yet harmonious. The chairman of the Cen
tral Committee, and other prominent mem
bers, advocate admission on any terms, but
many are opposed, except that negro suf
frage is not made apart of the Constitution.
The conventions passed resolutions asking
Congressional aid in the conStruCtion of
railroads centering in Colorado.
MEETING OF ELECTORAL : COLLEGES.
—The electors for President and Vice
President of Illinois met at the Capital, in
Springfield, yesterday. Gov. Koener was
appointed to the Chair and Gen. S.A. Hurl
but acted as Secretary. Elector Tnnnecliffe
was abient and James S. Irwin was appoint
ed in his place. The electors cast the six
teen votes for Grant and Colfax. John E.
Strong, of Jacksonville ' was chosen mes
senger to carry the vote to Washington.
—The electors of Wisconsin met at Mad
ison yesterday , . W. T. Price, one of the
electors, was detained by the 'failure of a
train to connect, and was not present. Gen.
C. M. Rusk was chosen to SD the vacancy.
,Eight ballots were cast for Grant and Col
fax. Gen. Rusk was 'chosen messenger.
—The' Electoral College of Tennessee cast
its vote for Grant and Colfax. Clay New
land was elected messenger. The College
adopted unanimously a resolution recom
mending Horace Maynard fora seat in the
Cabinet, and gave Mr. Newland letter to
that elect to Gen. Grant. "
—The New England Electoral Colleges
again convened at the State capitals Yester
_day and cast their votes for Grant and Col
• —The Electoral CoHege of brichigan met
at Lansing and formally cast the vote of
the State for Grant and Colfax.
—The Pennsylvania Electoral College
met yesterday and cast twenty-six-Ivotes
for Grant and Colfax.
Alabama Electoral College to-day
cast the eight votes of the State for Grant
—The•Eleetoral College of New York. yes
terday cast thirty-three votes for Seymour
—The New Jersey Electoral College met
and oast seven votes for Seymour and
—The Presidential Electors of Louisiana
cast seven votes for Seymour and Blair.
—The Electoral College of Indiana cast.
thirteen votes for Grant and• Colfax.,
Real Estate: Transfers.
The follovrinz deeds were filed of record
before- H. Shively, Esq., Recorder, Dec. 2,
C. T. Ewing et us.. to J. C. Tobin, Dec. 1, 1561; lot
on Forward street, Pittsburgh, 50 by 101 feet ..$250 ,
Conrad tihilken to Conrad Gerehart. A ovember 17;
1168; lot on Center stree t , Bi rmingham,, 20 by 70'
Jared M. Brush to *Award Dithridge nepternhor .-
18, 1E48; lot on the North side of the ' Greensburg
turnpike, partly in•tbe 'city of Pittsburgh and.
partly in Wilkins township, containing acres perches
John tnowes to Rosanna Hickey, June 14 1888; tot In • '
Indiana township 75 by 124 feet V*
Malcolm Hay to Mrs. Sarah B. Conway, August 21,
1368; lot No. 4 In Haven's plan, Pittsburgh, on the
Farmers' and Mechanic's Turnpike react, 45 by
feet, with building** 36,000
EartholomarElundlue to John Beesley, November
17, 1808;a lley, lot No. 13, In Rineman'S plah, Tenth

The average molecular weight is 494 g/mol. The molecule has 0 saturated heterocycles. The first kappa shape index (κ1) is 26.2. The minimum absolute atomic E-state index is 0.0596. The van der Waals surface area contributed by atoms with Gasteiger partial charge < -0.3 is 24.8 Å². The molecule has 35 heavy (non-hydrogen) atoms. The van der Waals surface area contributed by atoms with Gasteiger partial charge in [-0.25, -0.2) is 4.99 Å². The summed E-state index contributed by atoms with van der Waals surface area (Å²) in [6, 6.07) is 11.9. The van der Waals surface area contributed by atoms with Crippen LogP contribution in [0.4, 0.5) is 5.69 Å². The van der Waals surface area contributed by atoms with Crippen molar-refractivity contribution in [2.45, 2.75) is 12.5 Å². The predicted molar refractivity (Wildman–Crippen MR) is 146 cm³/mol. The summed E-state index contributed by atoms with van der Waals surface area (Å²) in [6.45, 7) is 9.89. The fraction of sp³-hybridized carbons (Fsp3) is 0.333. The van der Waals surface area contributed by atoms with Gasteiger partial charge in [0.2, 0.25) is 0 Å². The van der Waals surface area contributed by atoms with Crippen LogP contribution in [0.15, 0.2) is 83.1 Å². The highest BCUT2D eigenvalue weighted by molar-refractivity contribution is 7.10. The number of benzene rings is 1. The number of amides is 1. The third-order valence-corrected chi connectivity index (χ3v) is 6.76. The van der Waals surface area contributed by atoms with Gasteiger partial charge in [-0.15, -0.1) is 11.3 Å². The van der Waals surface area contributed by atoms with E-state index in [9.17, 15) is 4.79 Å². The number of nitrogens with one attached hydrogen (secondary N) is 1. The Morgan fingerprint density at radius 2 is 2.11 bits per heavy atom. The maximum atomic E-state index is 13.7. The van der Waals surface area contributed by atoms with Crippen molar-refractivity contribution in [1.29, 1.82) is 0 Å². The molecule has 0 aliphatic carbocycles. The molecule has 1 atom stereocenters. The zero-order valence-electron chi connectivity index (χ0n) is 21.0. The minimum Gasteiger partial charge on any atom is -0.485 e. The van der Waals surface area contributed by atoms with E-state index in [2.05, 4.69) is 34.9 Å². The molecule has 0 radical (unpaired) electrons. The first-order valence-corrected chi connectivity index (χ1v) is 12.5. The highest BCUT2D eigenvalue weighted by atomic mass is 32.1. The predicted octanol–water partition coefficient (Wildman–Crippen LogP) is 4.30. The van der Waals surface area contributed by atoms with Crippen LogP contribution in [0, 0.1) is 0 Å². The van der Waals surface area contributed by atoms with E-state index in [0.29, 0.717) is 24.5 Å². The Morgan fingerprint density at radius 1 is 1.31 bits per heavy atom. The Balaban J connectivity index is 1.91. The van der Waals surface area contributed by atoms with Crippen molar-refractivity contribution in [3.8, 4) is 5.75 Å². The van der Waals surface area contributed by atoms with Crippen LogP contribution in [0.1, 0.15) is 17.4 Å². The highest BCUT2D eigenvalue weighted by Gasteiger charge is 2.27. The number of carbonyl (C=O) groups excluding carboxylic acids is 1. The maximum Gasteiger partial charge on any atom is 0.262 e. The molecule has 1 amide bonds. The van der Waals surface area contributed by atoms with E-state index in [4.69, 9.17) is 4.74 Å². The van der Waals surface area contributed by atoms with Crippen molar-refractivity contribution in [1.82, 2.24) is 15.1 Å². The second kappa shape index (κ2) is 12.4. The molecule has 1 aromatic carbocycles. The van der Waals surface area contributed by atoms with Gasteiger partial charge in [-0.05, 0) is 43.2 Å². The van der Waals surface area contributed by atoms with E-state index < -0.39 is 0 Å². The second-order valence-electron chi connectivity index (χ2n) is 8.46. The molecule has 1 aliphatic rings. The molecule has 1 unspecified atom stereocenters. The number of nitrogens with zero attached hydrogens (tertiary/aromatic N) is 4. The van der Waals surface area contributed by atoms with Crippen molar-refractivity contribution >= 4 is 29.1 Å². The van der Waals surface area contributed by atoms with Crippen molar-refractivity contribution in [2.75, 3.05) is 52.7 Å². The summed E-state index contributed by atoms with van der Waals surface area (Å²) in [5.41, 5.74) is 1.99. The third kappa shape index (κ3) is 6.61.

ward, Pitt sbu with buildi ngs
a front of 17 feet on t
Reason C. Tigler to Wm: Grey. October 15. Ise3; lot
InMoon tow =hill, Colttalning one third of an
tractlsaac Onstottio John Eluv,lNosembar /. 7530; tra
of land In Moon township, containing nioety-one
acres auct‘folly perches, with buildings:: .. .. 3,G00
N. H. Clark to Patr ck Hughes November 26. ' 1868;
three lots' in the borough of McKeesport,. on
Bprue street, H by lin feet, with bulidinge.;•••oo:o
Jacob Burkholder to N. H. Clark, Novetriber 24.'
1868; above described lots'*6oo
J. itdmundson to Elizabeth Burkho der, April 1.
1868; same lots
- MORTGAGES 311:ED. •
Cn the same day three Mortgages were Bled of
_1 • _
Amoer papers filed Yesterdaj was the ebsr.
ter of theGothe VereiniBoclety, of Allegheny
City, and the charter of the echool of Design fur
Pleasant Valley Railroad.
Massrts. Enrrons: 'article appeared
in the Dispatch of yesterday in reference
to the extension of the Pleasant Valley
Passenger Railway, which giVes a one
sided and unjust view of the-matter. The
extension it; asked,'not for the behefit of a
half - a - ; dozen: farnilles,' but for the entire
north-western portion: of Allegheny city.
The Seconciward, particularly, would be
greatly benefitted. Parties living there
dealring to ride, have to walk to the Mar.
ket House in order to get a ear. The Cow
inittee having the matter in charge will
confer a great benefit on large numbers of
citizens by not being Influenced by the
decidedly one-sided article In the Dispatch.
[By Telegraph to the Pittabaigh Guette.)
NEw ORLEANS, • Decinnber 2. Cottcaz
lower, with middlings at 233ya24c; sales
-4,600 bales; receipts-4,631 bales; exports
-5,705 bales. Sugar firm, with common at
Bxe, and prime at 120. 'Molasses firin,with I
choice at 63a8Ge. Irlotirlow grades are
scarce and firm; sales high grades and au
perfine at $6,50a6,75- double extra ,at ,87,12::
treble extra nt V7, - 50a8,50. Corn fitnier,and I
in light supply,.with sales at 80o: 'Oats
firm at. 62e. , Bran unchanged. Ray dull
shoulders 2 Pork firmer r i b Bacon dull;
at . .12e; clear sides at 1 54 c,
and clear sides at 18,Vc. Lard dull, i with
tierce at,l6c, and keg at 1654a17e., Whisky
steady and unchanged. Coffee firm,' with
fair•al 143015 c and , prinie• at Itiyial7d.
, • •• •
BuFFAI.9 I December 2.—Re celpts--Elou r, •
5,600 Ws; corn, 20,000 bush; wheat, 24,000
bushf•rye, 5,000 bush. ''Flour dull but un
changed. Wheat nominally . unchanged.
Qom dull; sales of 10,000 bush N0..2 mixed
Old•at $1,00; car lots of No. 1 mixed west
ern sold at s l , o2 al,o3; , netv sold• at 80c.,: Oats"
dull; car lots are selling at 65e.. Other art'.
des are unchanged.-